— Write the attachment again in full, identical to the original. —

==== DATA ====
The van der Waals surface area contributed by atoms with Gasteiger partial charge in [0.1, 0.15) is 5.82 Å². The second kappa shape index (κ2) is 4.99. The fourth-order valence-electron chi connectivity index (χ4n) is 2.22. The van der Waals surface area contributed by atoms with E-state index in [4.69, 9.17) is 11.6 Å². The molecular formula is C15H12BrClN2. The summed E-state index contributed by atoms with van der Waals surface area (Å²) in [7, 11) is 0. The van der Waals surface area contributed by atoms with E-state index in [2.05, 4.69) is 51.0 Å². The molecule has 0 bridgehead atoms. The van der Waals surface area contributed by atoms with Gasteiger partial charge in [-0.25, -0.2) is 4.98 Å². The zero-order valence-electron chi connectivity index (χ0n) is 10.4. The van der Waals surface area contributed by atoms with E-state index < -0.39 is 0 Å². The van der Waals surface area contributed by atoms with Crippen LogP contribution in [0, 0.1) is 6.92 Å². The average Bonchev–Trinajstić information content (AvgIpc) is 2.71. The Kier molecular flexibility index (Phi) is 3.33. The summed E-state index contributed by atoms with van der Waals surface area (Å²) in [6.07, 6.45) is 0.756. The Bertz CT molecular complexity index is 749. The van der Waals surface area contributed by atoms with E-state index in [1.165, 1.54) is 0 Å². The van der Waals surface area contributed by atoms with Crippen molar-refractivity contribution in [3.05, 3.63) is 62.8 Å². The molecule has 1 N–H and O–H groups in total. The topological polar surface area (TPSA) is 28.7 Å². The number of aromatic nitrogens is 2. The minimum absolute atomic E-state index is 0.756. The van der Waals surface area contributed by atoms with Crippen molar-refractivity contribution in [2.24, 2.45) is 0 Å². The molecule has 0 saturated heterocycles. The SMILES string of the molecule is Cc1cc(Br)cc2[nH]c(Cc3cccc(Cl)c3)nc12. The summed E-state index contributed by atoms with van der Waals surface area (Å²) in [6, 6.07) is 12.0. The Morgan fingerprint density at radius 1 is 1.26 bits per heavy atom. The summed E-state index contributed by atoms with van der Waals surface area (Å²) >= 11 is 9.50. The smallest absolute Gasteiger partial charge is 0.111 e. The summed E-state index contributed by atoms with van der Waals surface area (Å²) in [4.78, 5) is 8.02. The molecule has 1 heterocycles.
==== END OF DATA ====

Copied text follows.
The van der Waals surface area contributed by atoms with Gasteiger partial charge in [0.1, 0.15) is 5.82 Å². The second kappa shape index (κ2) is 4.99. The fourth-order valence-electron chi connectivity index (χ4n) is 2.22. The van der Waals surface area contributed by atoms with E-state index in [4.69, 9.17) is 11.6 Å². The molecular formula is C15H12BrClN2. The summed E-state index contributed by atoms with van der Waals surface area (Å²) in [7, 11) is 0. The van der Waals surface area contributed by atoms with E-state index in [2.05, 4.69) is 51.0 Å². The molecule has 0 bridgehead atoms. The van der Waals surface area contributed by atoms with Gasteiger partial charge in [-0.25, -0.2) is 4.98 Å². The zero-order valence-electron chi connectivity index (χ0n) is 10.4. The van der Waals surface area contributed by atoms with E-state index < -0.39 is 0 Å². The van der Waals surface area contributed by atoms with Crippen LogP contribution in [0, 0.1) is 6.92 Å². The average Bonchev–Trinajstić information content (AvgIpc) is 2.71. The Kier molecular flexibility index (Phi) is 3.33. The summed E-state index contributed by atoms with van der Waals surface area (Å²) in [6.07, 6.45) is 0.756. The Bertz CT molecular complexity index is 749. The van der Waals surface area contributed by atoms with E-state index in [1.165, 1.54) is 0 Å². The van der Waals surface area contributed by atoms with Crippen molar-refractivity contribution in [3.05, 3.63) is 62.8 Å². The molecule has 1 N–H and O–H groups in total. The topological polar surface area (TPSA) is 28.7 Å². The number of aromatic nitrogens is 2. The minimum absolute atomic E-state index is 0.756. The van der Waals surface area contributed by atoms with Crippen molar-refractivity contribution in [2.24, 2.45) is 0 Å². The molecule has 0 saturated heterocycles. The SMILES string of the molecule is Cc1cc(Br)cc2[nH]c(Cc3cccc(Cl)c3)nc12. The summed E-state index contributed by atoms with van der Waals surface area (Å²) in [6, 6.07) is 12.0. The Morgan fingerprint density at radius 1 is 1.26 bits per heavy atom. The summed E-state index contributed by atoms with van der Waals surface area (Å²) >= 11 is 9.50. The smallest absolute Gasteiger partial charge is 0.111 e. The summed E-state index contributed by atoms with van der Waals surface area (Å²) in [4.78, 5) is 8.02. The molecule has 1 heterocycles.